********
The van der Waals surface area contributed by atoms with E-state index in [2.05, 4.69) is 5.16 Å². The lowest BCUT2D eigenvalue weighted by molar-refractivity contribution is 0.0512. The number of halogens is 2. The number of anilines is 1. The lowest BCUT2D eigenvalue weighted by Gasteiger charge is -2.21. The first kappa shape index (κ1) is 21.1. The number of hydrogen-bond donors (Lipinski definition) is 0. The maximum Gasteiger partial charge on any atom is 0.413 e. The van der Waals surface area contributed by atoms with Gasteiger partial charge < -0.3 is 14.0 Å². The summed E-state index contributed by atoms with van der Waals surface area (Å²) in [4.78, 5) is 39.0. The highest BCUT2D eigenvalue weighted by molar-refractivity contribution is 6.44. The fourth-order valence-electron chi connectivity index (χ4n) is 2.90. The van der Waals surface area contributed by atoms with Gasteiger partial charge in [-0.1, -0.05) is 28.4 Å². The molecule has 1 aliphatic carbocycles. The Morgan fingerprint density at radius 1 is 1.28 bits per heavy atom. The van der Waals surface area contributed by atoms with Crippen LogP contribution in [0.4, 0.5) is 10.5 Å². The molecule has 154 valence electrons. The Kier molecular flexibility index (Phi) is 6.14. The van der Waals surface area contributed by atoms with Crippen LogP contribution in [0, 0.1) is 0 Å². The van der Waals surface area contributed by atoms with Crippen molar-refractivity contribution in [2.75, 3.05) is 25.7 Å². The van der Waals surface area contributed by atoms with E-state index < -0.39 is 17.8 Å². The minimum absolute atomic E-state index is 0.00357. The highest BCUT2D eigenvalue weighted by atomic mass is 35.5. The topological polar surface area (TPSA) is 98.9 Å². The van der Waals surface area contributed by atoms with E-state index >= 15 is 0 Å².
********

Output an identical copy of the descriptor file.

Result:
The van der Waals surface area contributed by atoms with E-state index in [2.05, 4.69) is 5.16 Å². The lowest BCUT2D eigenvalue weighted by molar-refractivity contribution is 0.0512. The number of halogens is 2. The number of anilines is 1. The lowest BCUT2D eigenvalue weighted by Gasteiger charge is -2.21. The first kappa shape index (κ1) is 21.1. The number of hydrogen-bond donors (Lipinski definition) is 0. The maximum Gasteiger partial charge on any atom is 0.413 e. The van der Waals surface area contributed by atoms with Gasteiger partial charge < -0.3 is 14.0 Å². The summed E-state index contributed by atoms with van der Waals surface area (Å²) in [4.78, 5) is 39.0. The highest BCUT2D eigenvalue weighted by molar-refractivity contribution is 6.44. The fourth-order valence-electron chi connectivity index (χ4n) is 2.90. The van der Waals surface area contributed by atoms with Gasteiger partial charge in [-0.1, -0.05) is 28.4 Å². The molecule has 1 aliphatic carbocycles. The Morgan fingerprint density at radius 1 is 1.28 bits per heavy atom. The van der Waals surface area contributed by atoms with Crippen LogP contribution in [0.4, 0.5) is 10.5 Å². The molecule has 154 valence electrons. The Kier molecular flexibility index (Phi) is 6.14. The van der Waals surface area contributed by atoms with Crippen LogP contribution in [0, 0.1) is 0 Å². The van der Waals surface area contributed by atoms with Crippen molar-refractivity contribution in [2.75, 3.05) is 25.7 Å². The van der Waals surface area contributed by atoms with E-state index < -0.39 is 17.8 Å². The minimum absolute atomic E-state index is 0.00357. The highest BCUT2D eigenvalue weighted by atomic mass is 35.5. The topological polar surface area (TPSA) is 98.9 Å². The van der Waals surface area contributed by atoms with E-state index >= 15 is 0 Å².